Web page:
Is the best headache treatment a vegetable?

Most of us reach for the medicine cabinet when a headache comes on. Especially if it is a throbbing, painful

Most of us reach for the medicine cabinet when a headache comes on. Especially if it is a throbbing, painful migraine.

But are headache pills the only solution? It turns out that ginger – the vegetable – can be just as effective for migraine treatment as prescription medicine.

Ginger has been used for its medicinal properties for thousands of years, particularly for joint pain and inflammation. More recently, studies continue to show ginger can help reduce the frequency and duration of strong headaches.

However, it’s the latest study that’s really making headlines.

Researchers directly compared the effects of two different treatments: ginger extract (a supplement) vs sumatriptan, a common prescription drug for migraines.

The study looked at 100 adult participants with a history of migraines, over a one month duration. Participants took either a 250 mg ginger extract (as a capsule) or a 50 mg dose of sumatriptan at the first sign of a migraine.

But what makes this study so useful is that both the participants and researchers did not know who was receiving the ginger or sumatriptan. As patients have to record and rate the severity of symptoms themselves, this eliminates any bias from the results.

Both the single dose of sumatriptan and the dose of ginger decreased migraine severity by more than 60%, within two hours. In other words, the ginger capsules were just as effective as sumatriptan.

Interestingly, 20% of participants taking sumatriptan suffered side effects including dizziness, drowsiness and heartburn. The only side effect of ginger use was indigestion, experienced by just 4% of users. In fact, those taking ginger were so satisfied and impressed by the results that many reported they would continue ginger use after the study.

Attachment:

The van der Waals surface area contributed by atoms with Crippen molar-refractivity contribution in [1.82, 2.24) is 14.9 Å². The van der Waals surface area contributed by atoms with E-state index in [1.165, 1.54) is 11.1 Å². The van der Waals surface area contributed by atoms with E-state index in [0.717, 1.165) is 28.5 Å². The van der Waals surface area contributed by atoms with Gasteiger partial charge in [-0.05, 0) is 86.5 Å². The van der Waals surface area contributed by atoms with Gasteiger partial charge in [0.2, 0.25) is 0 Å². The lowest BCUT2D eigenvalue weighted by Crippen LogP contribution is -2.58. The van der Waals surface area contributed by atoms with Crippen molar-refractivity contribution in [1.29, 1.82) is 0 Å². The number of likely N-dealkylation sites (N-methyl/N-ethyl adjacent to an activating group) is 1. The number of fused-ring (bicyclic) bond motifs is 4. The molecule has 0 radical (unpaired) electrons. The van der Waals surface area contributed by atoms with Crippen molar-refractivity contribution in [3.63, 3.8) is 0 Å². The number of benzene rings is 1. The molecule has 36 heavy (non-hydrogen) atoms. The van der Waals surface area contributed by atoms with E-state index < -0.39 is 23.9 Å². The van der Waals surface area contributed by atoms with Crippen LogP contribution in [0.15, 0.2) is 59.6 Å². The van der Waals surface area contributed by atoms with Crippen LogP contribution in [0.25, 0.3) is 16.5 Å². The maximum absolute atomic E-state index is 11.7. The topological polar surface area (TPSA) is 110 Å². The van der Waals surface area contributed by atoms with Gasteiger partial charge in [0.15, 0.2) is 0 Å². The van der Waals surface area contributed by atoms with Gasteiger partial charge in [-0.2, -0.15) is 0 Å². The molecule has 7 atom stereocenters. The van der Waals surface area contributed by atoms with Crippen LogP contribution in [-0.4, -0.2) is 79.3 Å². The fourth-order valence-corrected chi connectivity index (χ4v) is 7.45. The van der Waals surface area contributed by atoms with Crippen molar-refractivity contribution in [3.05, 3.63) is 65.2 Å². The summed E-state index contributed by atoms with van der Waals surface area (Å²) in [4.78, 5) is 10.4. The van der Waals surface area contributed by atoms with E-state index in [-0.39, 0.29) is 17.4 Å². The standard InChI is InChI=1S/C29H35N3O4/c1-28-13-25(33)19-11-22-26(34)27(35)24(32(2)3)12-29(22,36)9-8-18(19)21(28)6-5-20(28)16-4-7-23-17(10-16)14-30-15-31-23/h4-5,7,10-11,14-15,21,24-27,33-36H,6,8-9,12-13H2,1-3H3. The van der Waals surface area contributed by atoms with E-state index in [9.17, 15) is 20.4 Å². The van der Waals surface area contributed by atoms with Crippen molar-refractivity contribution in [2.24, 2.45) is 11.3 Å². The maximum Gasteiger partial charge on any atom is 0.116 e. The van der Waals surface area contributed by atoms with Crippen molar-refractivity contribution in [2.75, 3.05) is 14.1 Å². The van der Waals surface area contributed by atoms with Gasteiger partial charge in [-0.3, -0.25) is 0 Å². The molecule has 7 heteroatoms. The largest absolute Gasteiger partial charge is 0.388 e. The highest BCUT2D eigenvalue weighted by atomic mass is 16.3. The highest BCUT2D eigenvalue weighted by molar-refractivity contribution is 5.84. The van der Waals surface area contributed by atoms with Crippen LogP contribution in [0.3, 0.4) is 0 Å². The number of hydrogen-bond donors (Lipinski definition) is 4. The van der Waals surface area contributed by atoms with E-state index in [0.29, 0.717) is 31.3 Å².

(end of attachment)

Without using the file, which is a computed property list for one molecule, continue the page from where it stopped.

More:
This certainly does not mean you should discontinue any of your headache or migraine medications without first discussing with your doctor… But it does mean you should consider ginger as an alternate remedy if you want to try something different.

How much ginger to use?

The typical dose for treating headaches or nausea is 1 gram of ginger extract. Of course, ginger can be ingested via several ways, with the following equal to 1g of Ginger Extract:

  • A teaspoon of fresh, grated, rhizome (the vertical part of ginger root)
  • 2 teaspoons (10 mL) of syrup
  • 2 droppers (2 mL) of liquid extract
  • 236 mL ginger tea, steeping 1/2 teaspoon grated ginger for 5–10 min
  • 2 pieces crystallised ginger, each 2.5 cm square, ½ cm thick

Share your thoughts below.

  1. Thanks SAS, I have passed this on to a friend who suffers badly from migraine in the hope it may help her.

  2. Thank you for this information wish I had it years age as headache tablets did not help and made me feel sick. I have tried ginger in past but did not know how much to take.

  3. Oh I will try it thanks SAS I get terrible migraines , they go down into my jaw it throbs, my eyes ache and run , my nose runs and my heads feels like someone hit it with a refrigerator..I will try it xox

    • i read recently that a little vicks vapor rub rubbed into the temples lessened the pain of migraines not sure if it works but figure its worth a try

  4. Ginger is great for motion sickness too. Chocolate coated from a little shop in Handorf in the Adelaide Hills is the best way to take it. 🍫😜

    • Really good for motion sickness, used it all the time when living on Kangaroo Island and having to use the ferry when going to and from specialist appointments in Adelaide

    • Top place Trish I am a KI Pioneer. I used it first on a whale watching trip out of Vancouver. I’ve used it since on several occasions.

    • Have your blood pressure checked if you are getting headaches. Ginger won’t protect you if you are heading for a stroke. Please don’t stop your prescription medications.

  5. All so karma rub , rubbed ilto your for head , my wife swear by it, it’s great for a lot of things

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